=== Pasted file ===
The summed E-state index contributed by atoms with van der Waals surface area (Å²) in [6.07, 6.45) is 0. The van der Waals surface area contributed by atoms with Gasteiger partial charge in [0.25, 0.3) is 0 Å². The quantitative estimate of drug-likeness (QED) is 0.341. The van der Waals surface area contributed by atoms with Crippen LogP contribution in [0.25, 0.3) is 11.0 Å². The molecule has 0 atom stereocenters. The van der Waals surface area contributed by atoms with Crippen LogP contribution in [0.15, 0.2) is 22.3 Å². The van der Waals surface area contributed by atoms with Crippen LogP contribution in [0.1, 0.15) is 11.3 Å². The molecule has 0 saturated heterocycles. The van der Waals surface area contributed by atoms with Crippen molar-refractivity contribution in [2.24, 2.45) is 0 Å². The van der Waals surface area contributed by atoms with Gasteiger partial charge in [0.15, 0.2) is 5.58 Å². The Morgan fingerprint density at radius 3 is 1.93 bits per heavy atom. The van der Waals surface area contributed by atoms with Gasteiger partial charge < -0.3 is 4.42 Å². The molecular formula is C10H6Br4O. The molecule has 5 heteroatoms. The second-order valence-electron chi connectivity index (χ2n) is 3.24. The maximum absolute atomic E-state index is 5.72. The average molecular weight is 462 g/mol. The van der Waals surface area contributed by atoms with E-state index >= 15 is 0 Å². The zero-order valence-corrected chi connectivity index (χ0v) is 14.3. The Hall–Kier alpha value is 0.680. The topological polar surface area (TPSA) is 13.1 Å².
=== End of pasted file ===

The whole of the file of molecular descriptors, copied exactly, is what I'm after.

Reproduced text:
The summed E-state index contributed by atoms with van der Waals surface area (Å²) in [6.07, 6.45) is 0. The van der Waals surface area contributed by atoms with Gasteiger partial charge in [0.25, 0.3) is 0 Å². The quantitative estimate of drug-likeness (QED) is 0.341. The van der Waals surface area contributed by atoms with Crippen LogP contribution in [0.25, 0.3) is 11.0 Å². The molecule has 0 atom stereocenters. The van der Waals surface area contributed by atoms with Crippen LogP contribution in [0.15, 0.2) is 22.3 Å². The van der Waals surface area contributed by atoms with Crippen LogP contribution in [0.1, 0.15) is 11.3 Å². The molecule has 0 saturated heterocycles. The van der Waals surface area contributed by atoms with Crippen molar-refractivity contribution in [2.24, 2.45) is 0 Å². The van der Waals surface area contributed by atoms with Gasteiger partial charge in [0.15, 0.2) is 5.58 Å². The Morgan fingerprint density at radius 3 is 1.93 bits per heavy atom. The van der Waals surface area contributed by atoms with Gasteiger partial charge < -0.3 is 4.42 Å². The molecular formula is C10H6Br4O. The molecule has 5 heteroatoms. The second-order valence-electron chi connectivity index (χ2n) is 3.24. The maximum absolute atomic E-state index is 5.72. The average molecular weight is 462 g/mol. The van der Waals surface area contributed by atoms with E-state index >= 15 is 0 Å². The zero-order valence-corrected chi connectivity index (χ0v) is 14.3. The Hall–Kier alpha value is 0.680. The topological polar surface area (TPSA) is 13.1 Å².